James Madison Papers

To James Madison from Robert R. Livingston, 8 January 1810

From Robert R. Livingston

Dear Sir

ClerMont 8th. Jany 1810

When I look at the date of your letter, I am actualy asshamed [sic] of the time I have kept the pamphlet you were so obliging as to lend me. But the fact is, that it has gone the round of the neighbourhood, every body in this vicinity being infected with the merino influenza, & eagerly seeking whatever may afford them information, or furnish food to their disease. Having the same feelings myself, I know not how to check them in others, & the rather as I thought you would hardly find leisure as yet to run over the work yourself. I have seen nothing new in it, but a great many proofs of the excellence of Merino mutton, a fact which I had so well assertained by my own experiments, that I have determined to raise none other for my own table. I find it the fattest, the best flavoured, & the most easily kept of any sheep I have ever reared. My shepherd assures me, that the keeping of my common sheep costs pr head twice as much as that of my merinos, & they certainly do not thrive equaly on what they eat. Nor are they heavier when fat (the whethers) than the ½ bred merino. I only regret that I can not supply the demand for rams, or on account of the importunity of my friends, keep the number necessary for the enlargment of my flock.

I thank you for the pamphlet containing the communications. I have read them with particular attention, & am astonished that any American should be found to support the conduct of Ja[c]kson or rather not to take fire at the indignities offered their own government. As for Britain nothing in her conduct surprizes me. A little knowledge of the human heart must convince us that the King & the people of that nation hate, dread, & envy us. And that they will do so till the memory of our having been rebel colonies is entirly lost, & till the sordid spirit peculiar to a nation of Merchants & tradesmen from the days of Carthage to the present æra is extinguished by some great calamity. Jackson would never have been sent had it not been determined to try what indignities we would bear. And I doubt not that he was to have been backed by Congreves arrows1 as auxilary to the Boston revolutionists. The change of affairs in Europe & Mr Cannings dismissal may possibly make an alteration in their system, but I hope in gods name that it will make none in our preparations for the worst. I am sorrey to say that the rage for sinking the national debt a few years earlier (an object of very little moment) has rendered us negligent of much more important duties, & tho we may not be charged with doing “what we ought not to have done” yet we certainly “have left un[done] what we ought to have done.”2 If thirty millions added to our national debt would secure our seaport towns, thirty millions should, when compared with that object, be considered as dust in the ballance. Every town may be defended against a fleet, because guns on shore are more formidable than guns afloat, but it does not follow from this that 100 guns on shore, are equal to 1000 on ship board, but why not have a 1000. & all the militia of the sea coasts artilerists? Nothing is more formidable to ships than bombs, but as their aim is uncertain they must be numerous. And why not numerous? Would any fleet lay within the range of 100 mortars? I hope the torpedoes will not be forgotten, they are a very useful auxilary if sufficiently numerous, & men are trained to the use of them,3 but neither this, or any other species of defence should be ⟨skived?⟩. What is money to national security, & national honor? Had only ten millions of the money we have paid in discharge of the national debt been applied to the purposes of defence, we might have bid our enemies defiance, & even found resources against their injustice in war itself.4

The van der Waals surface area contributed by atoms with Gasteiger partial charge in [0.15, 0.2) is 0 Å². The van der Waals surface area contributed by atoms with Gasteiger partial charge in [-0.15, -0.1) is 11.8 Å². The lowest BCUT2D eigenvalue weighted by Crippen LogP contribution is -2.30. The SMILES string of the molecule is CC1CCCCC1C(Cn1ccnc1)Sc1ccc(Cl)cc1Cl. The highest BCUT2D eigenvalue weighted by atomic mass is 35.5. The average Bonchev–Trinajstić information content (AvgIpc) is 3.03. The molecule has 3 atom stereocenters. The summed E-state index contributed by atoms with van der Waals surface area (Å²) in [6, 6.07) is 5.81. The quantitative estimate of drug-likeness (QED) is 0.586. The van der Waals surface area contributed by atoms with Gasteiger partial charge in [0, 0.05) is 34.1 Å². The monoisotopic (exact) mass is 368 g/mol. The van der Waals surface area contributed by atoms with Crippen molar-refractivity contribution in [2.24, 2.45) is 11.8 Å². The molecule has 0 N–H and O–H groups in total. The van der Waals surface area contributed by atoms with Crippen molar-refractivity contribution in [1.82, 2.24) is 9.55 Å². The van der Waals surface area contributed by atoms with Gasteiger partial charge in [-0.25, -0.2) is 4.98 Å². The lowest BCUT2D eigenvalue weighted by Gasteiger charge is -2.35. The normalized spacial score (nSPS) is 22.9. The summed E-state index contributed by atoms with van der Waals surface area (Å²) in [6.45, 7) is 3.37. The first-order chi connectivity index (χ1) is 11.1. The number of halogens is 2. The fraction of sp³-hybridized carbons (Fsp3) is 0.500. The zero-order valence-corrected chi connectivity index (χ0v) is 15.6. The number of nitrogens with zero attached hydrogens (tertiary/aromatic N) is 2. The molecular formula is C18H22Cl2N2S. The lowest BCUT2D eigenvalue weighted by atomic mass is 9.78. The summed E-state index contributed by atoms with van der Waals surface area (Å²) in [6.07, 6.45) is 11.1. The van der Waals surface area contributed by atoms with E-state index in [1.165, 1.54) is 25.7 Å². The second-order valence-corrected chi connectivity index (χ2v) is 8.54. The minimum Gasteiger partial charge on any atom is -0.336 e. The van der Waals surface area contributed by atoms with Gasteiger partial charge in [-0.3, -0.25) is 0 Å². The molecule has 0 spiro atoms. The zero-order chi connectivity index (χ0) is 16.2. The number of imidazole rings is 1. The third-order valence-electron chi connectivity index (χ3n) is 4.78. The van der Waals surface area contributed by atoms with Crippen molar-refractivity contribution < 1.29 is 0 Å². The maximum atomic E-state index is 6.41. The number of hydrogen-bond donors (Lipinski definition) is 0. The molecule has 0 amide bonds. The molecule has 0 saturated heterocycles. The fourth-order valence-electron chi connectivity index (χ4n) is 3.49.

I take the liberty to transmit herewith a few letters for France, which I hope the secretary of State will do me the favor to enclose in his envelope, when occasion occurs. I also enclose a pamphlet for Mr Custis, which being in the line of his pursuits he may possibly find something to amuse him therein. I have the honor to be with the most respectful attatchment Dear Sir Your most Obedient Humble Servant

Robt R Livingston

RC (DLC); draft (NHi: Livingston Papers). Stylistic differences between RC and draft have not been noted.

1“Congreves arrows” were rockets used by British armed forces in the early nineteenth century (Thomas Wilhelm, A Military Dictionary and Gazetteer [Philadelphia, 1881], p. 493).

2Livingston quoted from the general confession in the Book of Common Prayer.

3In the draft Livingston completed this sentence “& a sufficient number employed not less than a thousand for New York.”

4This sentence is not in the draft.

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